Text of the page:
The compassion and caring of Red Cross volunteers is without question. These folks give much of themselves without expecting or asking for anything in return. And they go to great lengths and distances to do so.
Hawaii has dodged hurricanes, a tsunami and now Mauna Loa is rumbling. But other areas across the country have taken direct hits. The American Red Cross recently deployed three Hawaii volunteers to the California wildfires. Oahu disaster mental health volunteer Tina Doty shared this story of traveling to her hometown and finding it destroyed. Now, we share it with you.
“It was an ordinary trip from Honolulu to our Napa Valley home located on Howell Mountain above a small town named Angwin on Saturday, Sept. 19. Little did my husband and I know that one of the most destructive wildfires in the area was about to take hold on the other side of the mountain.
I remember looking out my window at the vineyards surrounding our house and noticing the wind had picked up. I got an ominous feeling in the pit of my stomach. By the next morning, my sister-in-law, who lived in Calistoga, called to inform me that many people she knew living in Middletown had lost their homes and beloved pets. Eventually, the number grew to 1,000 homes and over 100 square miles burned.
I hastily made my way to the Red Cross shelter located at the Calistoga fairgrounds to offer my assistance. I was introduced to Pat Morales, a Red Cross volunteer from the Greater Northern California Chapter, who was amazed I was a Red Cross volunteer from Oahu. He quickly set me up with a Red Cross vest, hat, and T-shirt and put me to work.
As I made my way into the cafeteria, I saw people sitting at tables, some eating, some not, others staring into space, or their heads hung low. One woman was busy nursing her young infant, and children were occupied in a corner with coloring books and related activities. ‘Gosh,’ I thought, ‘Where do I start?’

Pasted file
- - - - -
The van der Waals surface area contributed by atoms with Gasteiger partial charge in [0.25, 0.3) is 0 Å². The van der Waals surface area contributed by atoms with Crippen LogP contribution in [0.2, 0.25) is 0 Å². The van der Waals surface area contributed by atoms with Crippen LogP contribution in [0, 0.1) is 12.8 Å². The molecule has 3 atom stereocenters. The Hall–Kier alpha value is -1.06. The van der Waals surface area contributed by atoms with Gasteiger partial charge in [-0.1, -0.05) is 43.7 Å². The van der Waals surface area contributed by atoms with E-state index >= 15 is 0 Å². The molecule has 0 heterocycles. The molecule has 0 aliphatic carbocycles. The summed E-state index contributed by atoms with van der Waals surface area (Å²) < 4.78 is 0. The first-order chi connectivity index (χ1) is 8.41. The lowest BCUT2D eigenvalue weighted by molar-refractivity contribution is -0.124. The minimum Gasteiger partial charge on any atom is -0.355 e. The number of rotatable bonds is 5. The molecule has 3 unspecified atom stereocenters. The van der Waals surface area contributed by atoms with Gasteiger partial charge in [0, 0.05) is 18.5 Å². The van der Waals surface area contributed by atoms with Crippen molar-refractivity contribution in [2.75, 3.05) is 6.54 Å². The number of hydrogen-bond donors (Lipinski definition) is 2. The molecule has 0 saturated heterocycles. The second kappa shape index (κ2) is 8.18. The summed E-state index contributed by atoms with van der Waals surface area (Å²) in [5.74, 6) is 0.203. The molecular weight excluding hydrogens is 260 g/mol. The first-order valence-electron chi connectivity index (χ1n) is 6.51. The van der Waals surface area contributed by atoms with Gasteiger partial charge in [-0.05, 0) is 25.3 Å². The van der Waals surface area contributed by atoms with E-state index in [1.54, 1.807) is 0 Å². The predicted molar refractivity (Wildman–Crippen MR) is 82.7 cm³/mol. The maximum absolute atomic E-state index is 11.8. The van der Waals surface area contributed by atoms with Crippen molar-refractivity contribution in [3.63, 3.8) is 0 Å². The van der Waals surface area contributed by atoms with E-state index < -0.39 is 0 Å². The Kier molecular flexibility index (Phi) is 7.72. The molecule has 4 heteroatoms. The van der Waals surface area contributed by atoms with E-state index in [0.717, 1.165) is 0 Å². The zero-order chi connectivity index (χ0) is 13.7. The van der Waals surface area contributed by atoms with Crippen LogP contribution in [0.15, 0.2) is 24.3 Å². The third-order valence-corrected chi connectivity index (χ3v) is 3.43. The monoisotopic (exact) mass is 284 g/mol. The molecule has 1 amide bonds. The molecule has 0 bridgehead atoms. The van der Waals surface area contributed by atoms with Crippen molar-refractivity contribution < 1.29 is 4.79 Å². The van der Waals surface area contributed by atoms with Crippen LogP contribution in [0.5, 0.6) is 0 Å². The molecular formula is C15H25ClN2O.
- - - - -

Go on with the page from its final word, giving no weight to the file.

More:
I saw people covered in soot, a look of shock, despair, and hopelessness etched upon their faces. Others sat on cots outside with their pets, mostly dogs. Larger animals such as horses and llamas were in a nearby field. Calistoga residents made sure all animals were provided water and food.
I spoke with several people who told horror stories of barely making it out alive with what little belongings or pets they could. Many people only had the clothing on their backs. One man mentioned that he could not start his car because he realized that he was holding his house keys then turned around to see his house burning. He walked out of the area and eventually made it to the shelter. A woman came into the shelter crying and stated, ‘What do I do now? Everything’s gone!’ The Red Cross offered shelter, food, and emotional support.
Other people in the shelter told stories of getting in their vehicles with family members and speeding through fireballs. Many houses were completely destroyed and turned to piles of ash or unrecognizable debris. One woman came up to me at the shelter to tearfully announce that she learned her house was still standing, at least for now. I gave her a big hug.
The residents of Calistoga responded with an outpour of donations which included food, pet food, clothing, and most of all much needed support. Residents from as far away as Marin County responded with various donations including rooms for people and their pets. A notification board was set-up to inform about other resources available.
I realized that this was my very first large scale community disaster as a Red Cross volunteer. Kudos goes out to the many area firefighters who are still fighting the blaze. We were lucky that our house was unaffected. Although I was definitely not anticipating this terrible event, I took away from it that even with all the global problems taking place around us, human caring and compassion still rules.
I am very proud to be a Red Cross volunteer.”
Thank you to Tina Doty, and all Red Cross volunteers, for all you do. We encourage those who can afford it to donate to Red Cross so it can continue its great work. And we hope we all take to heart her concluding words and do our best to live lives that reflect caring and compassion for all.